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COMMENTARY: It’s not about the guns

Is it really about the guns? Are people really pissed about the possibility of new gun laws in our country – or are they pissed that it’s a black man standing up and saying we need to get real about gun laws and regulations, and background checks.

I only ask this question because of what I witnessed on Friday while shopping for a few groceries. I grocery shop at our local Marine Base Commissary, so all of the patrons are active duty, retired or National Guard service members.

One must always go to the Commissary with patience and know that it will most likely be crowded and the line at the Deli will be long, and the line to check out will most certainly be even longer. I’ve learned in my 30 years of dealing with the military a few little tricks, and I’ve also learned patience. I’m grateful for the lower prices, and I’m proud of the fact that I have a military sticker on my car and a military ID in my wallet! Yes, even this liberal lesbian is a patriot. But, I digress …

I don’t know about any of you – but when I’m stuck in a line I play the game in my head about whom the people are who are around me. Like the woman two carts back with three little children who seemed overwhelmed by life – I placed her as a wife of a Marine who was deployed and she was just coping from moment to moment trying to keep her life, and the life of her children, in place until her husband came home – praying every moment of every day that he did come home.

The man directly behind me appeared to be a Vietnam War vet and he was still pissed at the world and even more pissed that he had to wait in another line for anything.

The man in front of me – well – he turned out to be a world all his own. His cart was filled to the brim with unopened, sealed cartons of something. I’m not talking one or two – I’m talking filled top to bottom and in the space underneath the cart. His cap said Marines,, he wore his camouflaged pants, and he just carried himself like a man on a mission.

I had no desire to engage this man in any sort of conversation, but the angry vet behind me needed to know what was in the cart. “Hey, buddy, what the hell do you have in your cart?”

Lord help me – I was between the devil and the deep blue sea. In a voice that needed no megaphone – we were all informed that the “Socialist, Communist nig*er leading the forces of evil against us” was making him prepare for life as a Patriot.

He had more than $800 worth of MRE’s (Military Ready to Eat Meals) in his cart. He informed us that we should all be preparing, we should all be scared, and we should all be cleaning our guns and stashing our ammo, “before the nig*er takes it away from you.”

“The revolution is coming; are you prepared” he asked the vet who dared to ask him what was in his cart? “Hell no,” the guy said, “I just came for stuff for the football games this weekend!”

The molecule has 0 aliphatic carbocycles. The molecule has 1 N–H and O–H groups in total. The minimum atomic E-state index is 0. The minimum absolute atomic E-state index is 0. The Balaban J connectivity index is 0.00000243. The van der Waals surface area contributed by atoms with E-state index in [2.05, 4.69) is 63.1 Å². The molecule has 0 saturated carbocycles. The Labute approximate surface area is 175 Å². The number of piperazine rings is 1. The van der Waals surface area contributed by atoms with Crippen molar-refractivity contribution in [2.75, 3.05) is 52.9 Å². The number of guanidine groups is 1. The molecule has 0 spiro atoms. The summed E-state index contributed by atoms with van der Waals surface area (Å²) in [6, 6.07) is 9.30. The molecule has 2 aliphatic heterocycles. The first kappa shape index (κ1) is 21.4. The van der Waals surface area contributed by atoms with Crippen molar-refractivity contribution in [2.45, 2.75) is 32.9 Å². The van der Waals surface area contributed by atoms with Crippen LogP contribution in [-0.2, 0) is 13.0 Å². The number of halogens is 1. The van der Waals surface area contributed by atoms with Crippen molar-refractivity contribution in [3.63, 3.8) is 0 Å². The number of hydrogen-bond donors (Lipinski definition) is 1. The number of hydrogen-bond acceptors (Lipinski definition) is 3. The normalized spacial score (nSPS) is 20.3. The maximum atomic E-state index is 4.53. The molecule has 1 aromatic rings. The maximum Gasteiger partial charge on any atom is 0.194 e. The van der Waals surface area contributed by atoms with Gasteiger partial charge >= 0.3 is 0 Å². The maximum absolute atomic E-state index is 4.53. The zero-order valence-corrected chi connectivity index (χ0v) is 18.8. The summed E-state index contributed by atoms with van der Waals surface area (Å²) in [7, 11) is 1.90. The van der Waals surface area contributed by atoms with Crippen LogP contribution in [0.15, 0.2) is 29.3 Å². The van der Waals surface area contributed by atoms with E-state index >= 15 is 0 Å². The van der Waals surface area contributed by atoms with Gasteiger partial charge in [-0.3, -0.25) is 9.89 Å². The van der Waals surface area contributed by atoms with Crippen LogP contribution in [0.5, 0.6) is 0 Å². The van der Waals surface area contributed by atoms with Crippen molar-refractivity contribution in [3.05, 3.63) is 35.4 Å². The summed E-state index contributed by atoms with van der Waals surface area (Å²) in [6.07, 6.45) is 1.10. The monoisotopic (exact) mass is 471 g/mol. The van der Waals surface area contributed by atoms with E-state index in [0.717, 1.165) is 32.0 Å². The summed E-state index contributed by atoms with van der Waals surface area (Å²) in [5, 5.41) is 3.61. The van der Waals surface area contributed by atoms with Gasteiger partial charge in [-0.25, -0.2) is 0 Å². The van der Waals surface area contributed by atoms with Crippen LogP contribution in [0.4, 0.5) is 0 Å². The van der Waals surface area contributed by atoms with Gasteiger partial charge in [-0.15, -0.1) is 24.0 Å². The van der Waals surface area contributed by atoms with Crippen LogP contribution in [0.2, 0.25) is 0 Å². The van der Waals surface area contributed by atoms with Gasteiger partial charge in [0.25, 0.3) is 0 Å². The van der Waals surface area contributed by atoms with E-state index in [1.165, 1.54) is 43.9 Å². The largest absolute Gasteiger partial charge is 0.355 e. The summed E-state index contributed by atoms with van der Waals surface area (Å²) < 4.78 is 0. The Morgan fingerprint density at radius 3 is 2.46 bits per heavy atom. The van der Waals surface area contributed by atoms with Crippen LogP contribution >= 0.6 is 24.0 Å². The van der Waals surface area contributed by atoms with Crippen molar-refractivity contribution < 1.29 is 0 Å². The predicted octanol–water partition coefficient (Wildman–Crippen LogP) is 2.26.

What struck me was this. Here was this man trashing his government, but here he was using his government ID to shop. He was shopping on government property, at a government installation where he didn’t have to pay any tax, probably using money from a government pension. I wondered: Was it really his government he was hating or was it simply his hatred of President Barack Obama? Immediately I was picturing him in a white-pointed hat with just his eyes showing, and a pretty white nightshirt.

Meanwhile, the checker who was ringing up all of his MRI’s was this adorable African-American girl, who had heard and witnessed every word that had been said. She never said a word to him; she did her job with honor and dignity, and sent him on his way. When I got my groceries on the belt on the way to the scanner, I went to show her my ID, I took her hand in both of mine – I looked her right in the eye, and I said: “I’m so, so sorry.”

What I saw in her eyes was such a mixture of emotions. The fact that she wouldn’t let go of my hands told me volumes about what she was really feeling. She was feeling the burden of generations of African-Americans who were and are still treated as slaves to be bought and sold with no concern of family or feelings or heritage. It made me sad, and angry, and more determined than ever to fight for what is right and just for every American.

It’s not about the guns – at least it’s not for that old Marine I saw on Friday.

Barb Hamp Weicksel was born in 1952 in Pennsylvania and moved to California in the early 1980s, where she met her partner Susan. They've been together some 30 years and share the love of Susan's four children, nine grandchildren and four great-grandchildren. Her blog, Barb's Gift of Gab, can be found HERE.